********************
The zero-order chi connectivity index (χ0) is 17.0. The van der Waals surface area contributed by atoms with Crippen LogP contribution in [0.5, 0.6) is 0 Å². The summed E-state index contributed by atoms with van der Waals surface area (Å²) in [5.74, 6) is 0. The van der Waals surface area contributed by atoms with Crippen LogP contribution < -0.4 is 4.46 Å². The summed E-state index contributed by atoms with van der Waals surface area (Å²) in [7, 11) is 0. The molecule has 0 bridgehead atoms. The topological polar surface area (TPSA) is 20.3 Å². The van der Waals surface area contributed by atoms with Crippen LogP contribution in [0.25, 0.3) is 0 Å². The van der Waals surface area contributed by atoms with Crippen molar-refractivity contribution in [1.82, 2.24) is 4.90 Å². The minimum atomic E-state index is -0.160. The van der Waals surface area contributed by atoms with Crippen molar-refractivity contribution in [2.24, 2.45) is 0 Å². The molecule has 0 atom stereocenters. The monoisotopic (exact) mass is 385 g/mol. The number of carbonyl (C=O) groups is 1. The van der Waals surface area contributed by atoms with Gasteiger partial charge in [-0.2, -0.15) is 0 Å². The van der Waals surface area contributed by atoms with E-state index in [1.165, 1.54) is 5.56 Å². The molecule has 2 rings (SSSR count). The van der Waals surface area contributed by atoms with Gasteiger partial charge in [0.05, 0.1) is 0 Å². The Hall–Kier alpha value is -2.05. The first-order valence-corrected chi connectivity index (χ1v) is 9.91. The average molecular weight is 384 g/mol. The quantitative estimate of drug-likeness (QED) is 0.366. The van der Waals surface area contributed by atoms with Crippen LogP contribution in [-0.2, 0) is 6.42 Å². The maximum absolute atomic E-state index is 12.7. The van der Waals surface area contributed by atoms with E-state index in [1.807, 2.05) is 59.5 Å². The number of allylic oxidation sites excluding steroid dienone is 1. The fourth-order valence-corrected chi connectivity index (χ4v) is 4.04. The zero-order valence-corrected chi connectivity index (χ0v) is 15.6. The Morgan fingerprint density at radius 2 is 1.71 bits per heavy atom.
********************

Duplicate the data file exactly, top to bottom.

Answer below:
The zero-order chi connectivity index (χ0) is 17.0. The van der Waals surface area contributed by atoms with Crippen LogP contribution in [0.5, 0.6) is 0 Å². The summed E-state index contributed by atoms with van der Waals surface area (Å²) in [5.74, 6) is 0. The van der Waals surface area contributed by atoms with Crippen LogP contribution < -0.4 is 4.46 Å². The summed E-state index contributed by atoms with van der Waals surface area (Å²) in [7, 11) is 0. The molecule has 0 bridgehead atoms. The topological polar surface area (TPSA) is 20.3 Å². The van der Waals surface area contributed by atoms with Crippen LogP contribution in [0.25, 0.3) is 0 Å². The van der Waals surface area contributed by atoms with Crippen molar-refractivity contribution in [1.82, 2.24) is 4.90 Å². The minimum atomic E-state index is -0.160. The van der Waals surface area contributed by atoms with Crippen molar-refractivity contribution in [2.24, 2.45) is 0 Å². The molecule has 0 atom stereocenters. The monoisotopic (exact) mass is 385 g/mol. The number of carbonyl (C=O) groups is 1. The van der Waals surface area contributed by atoms with Gasteiger partial charge in [-0.2, -0.15) is 0 Å². The van der Waals surface area contributed by atoms with E-state index in [1.165, 1.54) is 5.56 Å². The molecule has 2 rings (SSSR count). The van der Waals surface area contributed by atoms with Gasteiger partial charge in [0.05, 0.1) is 0 Å². The Hall–Kier alpha value is -2.05. The first-order valence-corrected chi connectivity index (χ1v) is 9.91. The average molecular weight is 384 g/mol. The quantitative estimate of drug-likeness (QED) is 0.366. The van der Waals surface area contributed by atoms with Crippen LogP contribution in [-0.2, 0) is 6.42 Å². The maximum absolute atomic E-state index is 12.7. The van der Waals surface area contributed by atoms with E-state index in [1.807, 2.05) is 59.5 Å². The number of allylic oxidation sites excluding steroid dienone is 1. The fourth-order valence-corrected chi connectivity index (χ4v) is 4.04. The zero-order valence-corrected chi connectivity index (χ0v) is 15.6. The Morgan fingerprint density at radius 2 is 1.71 bits per heavy atom.